The best infields in baseball have a level
playing surface with a seamless transition between the infield skin and the surrounding
turf. Following proper maintenance techniques will ensure that your infield is in top playing
condition. Starting with the infield edge, there are
a couple of key maintenance techniques that I’d like to share with you to help prevent
an unsafe lip from forming. The first step is to rake all dirt and clay from the turf
back onto the infield skin. This should be done after every game or practice. Follow
up by raking a 2 foot section away from the infield turf. Be sure to rake this area lightly
so that you don’t remove too much material. The reason this raking is required is to help
prevent the formation of a lip when you do your dragging. Nail dragging helps to break
up compacted soil in the infield as well as making a safer playing surface by smoothing
out uneven areas. Before you begin your nail dragging, you’ll need to apply some water
to the infield skin. You’ll need enough water to allow the nail drag to easily penetrate
the surface. A surface that is too wet can cause damage, so having the right amount of
moisture is critical. When dragging an infield, it’s always a good
idea to have different starting and stopping points. In addition, vary your drag patterns
during each maintenance session. This will help keep your infield consistently level.
While making your pattern, take care to keep the nail drag at least two feet from the infield
edge. Be sure to maintain a slow and consistent speed. If your nail drag is chopping or skipping,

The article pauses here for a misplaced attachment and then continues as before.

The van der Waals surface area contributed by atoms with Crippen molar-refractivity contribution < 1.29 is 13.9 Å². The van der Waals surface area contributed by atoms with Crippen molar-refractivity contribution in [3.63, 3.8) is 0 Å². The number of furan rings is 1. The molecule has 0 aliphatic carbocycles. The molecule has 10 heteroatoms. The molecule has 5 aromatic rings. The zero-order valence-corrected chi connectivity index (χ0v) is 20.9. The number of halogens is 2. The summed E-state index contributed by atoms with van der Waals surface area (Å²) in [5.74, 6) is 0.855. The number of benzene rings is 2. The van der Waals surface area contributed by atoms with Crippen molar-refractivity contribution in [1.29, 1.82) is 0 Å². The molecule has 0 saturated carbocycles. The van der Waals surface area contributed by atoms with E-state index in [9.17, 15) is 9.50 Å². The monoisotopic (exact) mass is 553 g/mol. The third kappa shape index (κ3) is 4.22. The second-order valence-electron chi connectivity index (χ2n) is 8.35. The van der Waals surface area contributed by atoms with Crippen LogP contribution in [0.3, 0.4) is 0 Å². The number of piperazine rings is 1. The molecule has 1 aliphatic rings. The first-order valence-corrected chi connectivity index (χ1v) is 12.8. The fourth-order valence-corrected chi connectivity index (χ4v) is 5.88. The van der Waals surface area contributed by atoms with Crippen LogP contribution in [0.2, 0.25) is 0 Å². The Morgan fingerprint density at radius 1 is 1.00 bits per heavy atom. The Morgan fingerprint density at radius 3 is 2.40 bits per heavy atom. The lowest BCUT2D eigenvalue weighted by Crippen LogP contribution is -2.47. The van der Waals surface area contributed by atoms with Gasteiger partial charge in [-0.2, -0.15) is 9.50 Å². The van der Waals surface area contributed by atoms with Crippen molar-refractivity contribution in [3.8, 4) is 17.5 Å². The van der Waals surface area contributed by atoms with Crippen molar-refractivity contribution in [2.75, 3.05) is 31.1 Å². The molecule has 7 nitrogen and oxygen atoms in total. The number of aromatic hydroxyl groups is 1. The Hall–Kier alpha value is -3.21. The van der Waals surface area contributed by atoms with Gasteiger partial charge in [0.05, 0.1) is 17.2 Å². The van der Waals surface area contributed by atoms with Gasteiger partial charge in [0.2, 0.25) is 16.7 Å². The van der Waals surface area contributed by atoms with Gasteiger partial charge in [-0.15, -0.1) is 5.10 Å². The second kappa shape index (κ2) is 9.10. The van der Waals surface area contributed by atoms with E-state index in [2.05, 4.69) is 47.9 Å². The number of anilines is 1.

you should slow down or re-moisten the infield surface.
Once your nail drag is complete, follow up with a screen drag for that finished look.
Just like the nail drag, vary your start and stop locations and maintain a two-foot buffer
from your grass edge. After you have finished with the screen drag, shake off the excess
material. This can be either blended in or discarded.
If you have a lip buildup at the edge of your turf, there are a couple of ways to help level
it out. One method is to moisten the edge and tamp, centering the tamper between turf
and infield skin. Another more aggressive method for larger buildups is to use a high
pressure hose to blow out the excess material. Maintaining your infield skin on a regular
basis will help prevent future maintenance repairs and give your team an outstanding
playing surface. If you have any questions, stop by your local Ewing branch or visit us
online at ewingirrigation.com.